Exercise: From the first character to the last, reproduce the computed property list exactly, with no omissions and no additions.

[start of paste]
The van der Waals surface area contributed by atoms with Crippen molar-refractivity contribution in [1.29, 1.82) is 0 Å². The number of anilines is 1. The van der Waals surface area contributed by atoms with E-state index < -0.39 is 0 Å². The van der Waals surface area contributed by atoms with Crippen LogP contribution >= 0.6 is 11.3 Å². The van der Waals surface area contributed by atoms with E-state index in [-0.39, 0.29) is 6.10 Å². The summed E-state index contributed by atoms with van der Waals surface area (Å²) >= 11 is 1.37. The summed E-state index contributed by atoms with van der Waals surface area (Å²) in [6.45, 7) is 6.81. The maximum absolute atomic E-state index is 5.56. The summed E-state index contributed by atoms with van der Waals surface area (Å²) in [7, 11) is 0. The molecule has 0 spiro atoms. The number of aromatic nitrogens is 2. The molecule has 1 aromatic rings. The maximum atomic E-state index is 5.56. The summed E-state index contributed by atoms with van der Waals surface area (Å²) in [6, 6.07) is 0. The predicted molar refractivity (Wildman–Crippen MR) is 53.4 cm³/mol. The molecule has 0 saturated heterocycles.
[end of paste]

The van der Waals surface area contributed by atoms with Crippen molar-refractivity contribution in [1.29, 1.82) is 0 Å². The number of anilines is 1. The van der Waals surface area contributed by atoms with E-state index < -0.39 is 0 Å². The van der Waals surface area contributed by atoms with Crippen LogP contribution >= 0.6 is 11.3 Å². The van der Waals surface area contributed by atoms with E-state index in [-0.39, 0.29) is 6.10 Å². The summed E-state index contributed by atoms with van der Waals surface area (Å²) >= 11 is 1.37. The summed E-state index contributed by atoms with van der Waals surface area (Å²) in [6.45, 7) is 6.81. The maximum absolute atomic E-state index is 5.56. The summed E-state index contributed by atoms with van der Waals surface area (Å²) in [7, 11) is 0. The molecule has 0 spiro atoms. The number of aromatic nitrogens is 2. The molecule has 1 aromatic rings. The maximum atomic E-state index is 5.56. The summed E-state index contributed by atoms with van der Waals surface area (Å²) in [6, 6.07) is 0. The predicted molar refractivity (Wildman–Crippen MR) is 53.4 cm³/mol. The molecule has 0 saturated heterocycles.